A win today would be a beautiful thing. Let’s get this sweep. Go Yankees!
|Photo Credit: Getty Images|
Yanks Vet lead Bombers past Blue Jays….
Brett Gardner may be the oldest position player on the Yankees roster, but age didn’t slow him down on Saturday. He took the first offering from Toronto Blue Jays starter J.A. Happ and deposited it into the right center field stands, much to the chagrin of the Blue Jays crowd. Not to be outdone, Aaron Judge followed Gardy with a homer to right. Back-to-back jacks are a very nice way to start the day (unless the guys play for the other team, of course).
|Photo Credit: Getty Images (Tom Szczerbowski)|
The first inning continued with walks of both Giancarlo Stanton and Aaron Hicks. Happ was able to strike out both Miguel Andujar and Didi Gregorius, and might have been able to get out of the inning without further damage if not for Brandon Drury. Drury laced a double to center which bounced in front of Jays center fielder Kevin Pillar and up off his glove to score both Stanton and Hicks. The Yankees had a 4-0 lead and Luis Severino had yet to throw a pitch. It looked like Kyle Higashioka was going to get a hit for extra bases but a great diving catch to end the inning was made by former Yankee Curtis Granderson. Grandy’s way of keeping Higgy’s homer streak intact although Higgy would later blow it with an eighth inning single.
It looked like the second inning might be another big one for the Yankees. A couple of walks and an infield single had the bases loaded against Happ and only one out. Happ was able to escape the jam when he struck out both Aaron Hicks and Miguel Andujar.
Kevin Pillar made an atonement for his inability to get to Drury’s hit in the first inning when he blasted a two-run homer in the bottom of the second inning to bring the Jays within two of the Yankees.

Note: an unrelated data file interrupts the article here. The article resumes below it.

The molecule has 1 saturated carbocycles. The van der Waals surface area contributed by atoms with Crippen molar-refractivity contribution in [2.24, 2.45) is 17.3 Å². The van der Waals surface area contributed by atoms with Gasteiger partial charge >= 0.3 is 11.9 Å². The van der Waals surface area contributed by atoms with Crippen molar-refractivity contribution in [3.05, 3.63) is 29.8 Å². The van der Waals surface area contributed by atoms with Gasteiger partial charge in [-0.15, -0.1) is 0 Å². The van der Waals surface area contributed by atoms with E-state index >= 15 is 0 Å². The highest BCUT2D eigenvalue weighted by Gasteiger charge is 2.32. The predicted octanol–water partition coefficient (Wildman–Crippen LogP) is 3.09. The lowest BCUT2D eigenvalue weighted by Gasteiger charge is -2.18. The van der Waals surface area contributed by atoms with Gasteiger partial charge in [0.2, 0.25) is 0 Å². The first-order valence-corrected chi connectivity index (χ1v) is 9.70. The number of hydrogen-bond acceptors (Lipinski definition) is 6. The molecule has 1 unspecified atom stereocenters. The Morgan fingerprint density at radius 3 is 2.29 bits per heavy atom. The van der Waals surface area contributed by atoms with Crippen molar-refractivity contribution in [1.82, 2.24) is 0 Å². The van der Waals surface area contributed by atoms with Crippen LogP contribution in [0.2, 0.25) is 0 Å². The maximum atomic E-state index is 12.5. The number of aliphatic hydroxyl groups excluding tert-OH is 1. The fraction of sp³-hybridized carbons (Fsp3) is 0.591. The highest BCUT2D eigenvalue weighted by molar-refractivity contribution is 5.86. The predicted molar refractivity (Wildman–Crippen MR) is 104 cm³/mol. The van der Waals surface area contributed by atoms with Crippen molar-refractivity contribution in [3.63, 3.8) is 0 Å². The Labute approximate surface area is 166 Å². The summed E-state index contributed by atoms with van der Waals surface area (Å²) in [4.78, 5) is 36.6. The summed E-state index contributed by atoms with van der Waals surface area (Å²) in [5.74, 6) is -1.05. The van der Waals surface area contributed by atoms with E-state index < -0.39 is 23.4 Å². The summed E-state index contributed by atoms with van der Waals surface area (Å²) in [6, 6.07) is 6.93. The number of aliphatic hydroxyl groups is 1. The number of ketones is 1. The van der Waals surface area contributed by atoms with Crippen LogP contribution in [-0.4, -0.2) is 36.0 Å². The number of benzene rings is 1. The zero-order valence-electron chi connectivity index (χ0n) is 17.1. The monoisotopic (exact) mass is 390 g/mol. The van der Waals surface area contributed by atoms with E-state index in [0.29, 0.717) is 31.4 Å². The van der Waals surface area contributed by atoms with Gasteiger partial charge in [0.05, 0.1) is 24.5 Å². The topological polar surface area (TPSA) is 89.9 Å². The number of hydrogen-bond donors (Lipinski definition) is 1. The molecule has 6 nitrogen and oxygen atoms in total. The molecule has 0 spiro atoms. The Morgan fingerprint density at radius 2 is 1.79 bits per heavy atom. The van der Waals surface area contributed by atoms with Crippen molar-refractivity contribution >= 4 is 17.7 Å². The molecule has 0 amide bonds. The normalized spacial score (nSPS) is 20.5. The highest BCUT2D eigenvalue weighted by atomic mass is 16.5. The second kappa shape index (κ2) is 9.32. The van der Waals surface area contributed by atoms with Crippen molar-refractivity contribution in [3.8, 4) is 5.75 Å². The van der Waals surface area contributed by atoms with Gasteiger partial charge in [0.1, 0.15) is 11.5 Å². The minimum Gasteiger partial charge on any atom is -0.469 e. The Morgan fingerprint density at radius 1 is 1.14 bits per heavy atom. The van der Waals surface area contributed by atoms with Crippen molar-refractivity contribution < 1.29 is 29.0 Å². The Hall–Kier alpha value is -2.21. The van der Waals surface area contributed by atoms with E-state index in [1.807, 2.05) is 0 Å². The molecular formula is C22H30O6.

Didi Gregorius led off the third inning against Happ with a walk. He advanced to second on a two-out steal, although Greg Bird took a walk that would have pushed Didi to second anyway. The Bird walk ended Happ’s not-so-pretty audition for the Yankees. The Jays brought in reliever Jake Petricka to face Brett Gardner. With the two men on base, Gardy tripled to deep center to add two more runs. He scored when a Petricka pitch got by Jays catcher Luke Maile for a passed ball. The Yankees led the Blue Jays, 7-2.
The Jays got to Luis Severino again in the fourth inning when Randal Grichuk homered to left, a solo shot.
In the bottom of the fifth inning, the Yankees made some defensive changes with Clint Frazier, called up earlier in the day after David Hale had been DFA’d, entering the game in left and Brett Gardner sliding over to center to replace Aaron Hicks. The Hicks exit was later described as cramping and not considered serious.
Severino exited the game after completing the fifth inning. It was not one of his better performances but he was in position for the win. For five innings of work and 97 pitches, he gave up five hits and three runs. He walked a couple of batters and struck out five. The two uncharacteristic homers increased his season ERA to 2.12 which is still very, very good.
|Photo Credit: Getty Images (Tom Szczerbowski)|
Jonathan Holder replaced Sevy in the sixth and was greeted by a double from Justin Smoak when Brett Gardner was unable to make the backhanded catch in center. Kendrys Morales singled to put runners at the corners for Kevin Pillar. Pillar lofted a fly to center that was deep enough to score Smoak and it was 7-4. Holder was able to retire the next two to get out of the inning. All things considered, it could have been worse.
The Yankees had the bases loaded again in the top of the eighth inning with two outs but Clint Frazier grounded into a fielder’s choice at short to strand the runners. I had really been hoping that Red Thunder could come up big in that spot but it was not meant to be.
In the top of the ninth, Miguel Andujar led off with a ground rule double to left that bounced off the chalk line into the stands against Jays reliever Rhiner Cruz. It was Andujar’s 25th double of the season. A single to left field by Sir Didi brought Andujar home with the Yankees’ eighth run. With two outs and two men on, Cruz left the game with an apparent injury but John Axford came into retire Brett Gardner on three consecutive strikes to prevent the Yankees from adding any further insurance runs.